I used the figures that came with the vehicles as a source of O-rings for my broken Joes. I tried to use the screws, but most of them wouldn’t fit.
There was no denying the allure of the ninja at that stage of my development. But I think I lost him the weekend I got him! The Ninja, master of illusion and vanishing acts!
Steve (GI Joburg): My first experience with The Corps! was precisely that – crappy copies. I imagine most kids are pretty discerning and there was no hiding the fact that The Corps! were a more affordable substitute. My earliest purchase was around age 5 and it was Hiro Yamato. There was no denying the allure of the ninja at that stage of my development. But I think I lost him the weekend I got him! The Ninja, master of illusion and vanishing acts! But so long as Joes were still readily available on the pegs, I never strayed again. I received the two-pack (snip strip!) of Fox and Large Sarge for a birthday present from friends from across the street who I knew had rather frugal parents.Unlike Hiro, they are still with me today. All but their thumbs, that is!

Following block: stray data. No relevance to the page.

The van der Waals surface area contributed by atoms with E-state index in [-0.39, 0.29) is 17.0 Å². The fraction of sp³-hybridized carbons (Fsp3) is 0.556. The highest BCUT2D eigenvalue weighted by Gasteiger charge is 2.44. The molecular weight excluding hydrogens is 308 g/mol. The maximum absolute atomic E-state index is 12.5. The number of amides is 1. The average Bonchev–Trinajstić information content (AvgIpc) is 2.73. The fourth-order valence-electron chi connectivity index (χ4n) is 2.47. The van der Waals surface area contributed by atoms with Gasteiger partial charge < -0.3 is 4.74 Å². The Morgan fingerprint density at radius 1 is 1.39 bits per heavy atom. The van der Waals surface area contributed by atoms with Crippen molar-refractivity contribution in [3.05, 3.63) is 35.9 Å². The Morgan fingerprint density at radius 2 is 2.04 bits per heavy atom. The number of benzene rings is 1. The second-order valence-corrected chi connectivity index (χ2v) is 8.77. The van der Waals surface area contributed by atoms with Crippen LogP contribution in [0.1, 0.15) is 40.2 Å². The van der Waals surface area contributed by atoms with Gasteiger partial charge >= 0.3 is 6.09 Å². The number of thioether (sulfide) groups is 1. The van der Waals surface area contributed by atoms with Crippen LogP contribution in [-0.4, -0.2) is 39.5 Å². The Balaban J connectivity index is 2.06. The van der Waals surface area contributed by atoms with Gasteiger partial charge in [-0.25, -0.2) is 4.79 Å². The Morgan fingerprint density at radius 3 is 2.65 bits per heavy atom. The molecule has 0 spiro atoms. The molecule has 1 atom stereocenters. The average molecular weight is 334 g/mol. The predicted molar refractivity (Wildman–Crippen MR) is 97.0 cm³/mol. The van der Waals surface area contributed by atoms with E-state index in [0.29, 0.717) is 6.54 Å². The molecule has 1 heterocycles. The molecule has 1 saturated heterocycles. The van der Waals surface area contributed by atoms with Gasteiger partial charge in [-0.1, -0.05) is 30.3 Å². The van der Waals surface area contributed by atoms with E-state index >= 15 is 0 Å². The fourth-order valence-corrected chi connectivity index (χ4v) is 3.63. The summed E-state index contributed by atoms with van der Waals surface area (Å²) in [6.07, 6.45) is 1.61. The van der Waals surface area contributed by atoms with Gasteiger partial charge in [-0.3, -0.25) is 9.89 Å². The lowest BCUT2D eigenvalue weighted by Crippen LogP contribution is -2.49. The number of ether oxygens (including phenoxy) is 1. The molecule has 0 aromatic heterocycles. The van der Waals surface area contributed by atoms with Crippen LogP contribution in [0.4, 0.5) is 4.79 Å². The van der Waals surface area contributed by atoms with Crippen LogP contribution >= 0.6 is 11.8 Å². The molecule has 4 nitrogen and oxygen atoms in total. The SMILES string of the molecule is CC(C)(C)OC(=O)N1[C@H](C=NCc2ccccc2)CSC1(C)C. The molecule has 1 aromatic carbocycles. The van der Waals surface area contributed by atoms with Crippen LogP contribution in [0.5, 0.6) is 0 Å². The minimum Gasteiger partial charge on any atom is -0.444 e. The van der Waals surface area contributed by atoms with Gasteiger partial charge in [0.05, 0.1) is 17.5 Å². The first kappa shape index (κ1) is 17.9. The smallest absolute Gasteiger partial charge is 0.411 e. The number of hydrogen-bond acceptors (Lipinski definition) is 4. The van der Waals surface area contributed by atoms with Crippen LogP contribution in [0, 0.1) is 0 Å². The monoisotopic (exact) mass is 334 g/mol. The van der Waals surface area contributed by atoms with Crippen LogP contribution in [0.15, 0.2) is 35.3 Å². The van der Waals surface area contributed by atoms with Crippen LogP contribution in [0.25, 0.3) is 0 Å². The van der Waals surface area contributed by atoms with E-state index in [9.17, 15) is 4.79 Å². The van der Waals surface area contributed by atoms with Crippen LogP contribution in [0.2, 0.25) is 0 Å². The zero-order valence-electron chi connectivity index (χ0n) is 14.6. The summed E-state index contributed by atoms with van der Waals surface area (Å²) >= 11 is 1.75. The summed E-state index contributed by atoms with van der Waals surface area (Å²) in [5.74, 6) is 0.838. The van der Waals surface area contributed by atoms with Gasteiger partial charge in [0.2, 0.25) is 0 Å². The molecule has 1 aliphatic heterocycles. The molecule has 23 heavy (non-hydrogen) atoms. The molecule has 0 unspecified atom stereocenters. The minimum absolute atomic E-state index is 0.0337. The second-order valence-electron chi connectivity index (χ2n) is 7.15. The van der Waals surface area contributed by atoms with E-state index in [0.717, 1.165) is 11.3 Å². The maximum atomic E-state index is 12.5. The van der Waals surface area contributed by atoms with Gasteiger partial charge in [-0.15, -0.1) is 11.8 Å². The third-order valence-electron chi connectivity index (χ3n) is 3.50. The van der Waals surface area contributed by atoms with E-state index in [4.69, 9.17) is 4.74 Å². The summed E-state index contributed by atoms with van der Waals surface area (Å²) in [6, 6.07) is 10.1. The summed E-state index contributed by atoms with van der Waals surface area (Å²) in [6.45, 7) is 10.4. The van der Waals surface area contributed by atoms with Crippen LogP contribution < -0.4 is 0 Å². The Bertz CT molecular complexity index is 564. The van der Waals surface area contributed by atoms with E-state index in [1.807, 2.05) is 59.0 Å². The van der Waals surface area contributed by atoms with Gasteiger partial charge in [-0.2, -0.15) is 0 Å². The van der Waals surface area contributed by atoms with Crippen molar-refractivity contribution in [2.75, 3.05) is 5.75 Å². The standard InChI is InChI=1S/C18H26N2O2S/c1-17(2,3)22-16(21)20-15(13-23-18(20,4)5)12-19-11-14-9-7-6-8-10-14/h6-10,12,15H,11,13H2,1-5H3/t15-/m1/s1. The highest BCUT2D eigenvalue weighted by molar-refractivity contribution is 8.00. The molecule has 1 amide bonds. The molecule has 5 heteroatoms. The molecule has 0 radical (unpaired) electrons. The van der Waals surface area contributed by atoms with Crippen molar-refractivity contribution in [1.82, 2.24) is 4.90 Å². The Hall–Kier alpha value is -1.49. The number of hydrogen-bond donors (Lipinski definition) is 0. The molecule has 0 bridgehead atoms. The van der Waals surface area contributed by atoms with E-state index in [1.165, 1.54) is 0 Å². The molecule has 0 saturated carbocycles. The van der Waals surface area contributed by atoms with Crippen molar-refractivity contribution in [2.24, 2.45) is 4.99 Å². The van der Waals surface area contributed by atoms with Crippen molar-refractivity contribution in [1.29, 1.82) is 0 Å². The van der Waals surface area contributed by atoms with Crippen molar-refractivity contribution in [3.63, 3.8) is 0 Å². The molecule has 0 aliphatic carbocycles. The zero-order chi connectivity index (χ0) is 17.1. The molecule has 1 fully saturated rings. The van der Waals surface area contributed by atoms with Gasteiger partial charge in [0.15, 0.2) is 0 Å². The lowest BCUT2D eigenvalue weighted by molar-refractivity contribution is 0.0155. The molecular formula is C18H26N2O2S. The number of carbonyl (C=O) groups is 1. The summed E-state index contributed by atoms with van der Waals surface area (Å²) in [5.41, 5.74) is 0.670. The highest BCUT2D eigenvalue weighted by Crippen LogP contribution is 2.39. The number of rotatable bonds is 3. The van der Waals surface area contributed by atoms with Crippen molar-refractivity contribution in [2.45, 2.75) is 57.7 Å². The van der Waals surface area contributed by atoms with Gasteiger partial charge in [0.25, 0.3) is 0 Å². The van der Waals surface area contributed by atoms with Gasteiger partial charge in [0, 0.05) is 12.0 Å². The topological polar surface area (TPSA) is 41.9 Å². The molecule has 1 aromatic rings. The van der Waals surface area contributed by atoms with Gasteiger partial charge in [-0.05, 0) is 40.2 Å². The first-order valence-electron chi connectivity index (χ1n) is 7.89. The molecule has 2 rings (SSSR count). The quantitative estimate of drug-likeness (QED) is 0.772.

Alexx (Toys and Tomfoolery): I was vaguely aware of the Corps, in that I saw the packages and thought they were cheap (hey, I was a kid!). Funny thing is that, if any friends had them mixed in with Joes – I wouldn’t know the difference. Neither did they. I’d say the biggest reason I ignored them is because I never saw any of the awesome sci-fi stuff. I always felt their basic military dudes were kind of boring, and those are what I saw most often (then again, I usually find basic military dudes kinda boring, even in G.I. Joe).
The Corps! Meets GI Joe
Some of us thought of The Corps! As cheap GI Joe substitutes, but others of us thought they blended right in. Some of us rose above both ways of thinking and saw The Corps! as its own, unique and valid toy line.
But what did we do when we mixed our Corps! in with our Joes? Or would we just keep them totally separate.
My best friend since childhood, Drew, was another person I always used to play Joes with. Somewhere in his toy box was a Hiro Yamata, the famous Corps! Ninja. He was always a deadly assassin in our games, and I believe he even took out Sonic Fighters Tunnel Rat once– much to my chagrin, as he was my favorite figure and character at the time!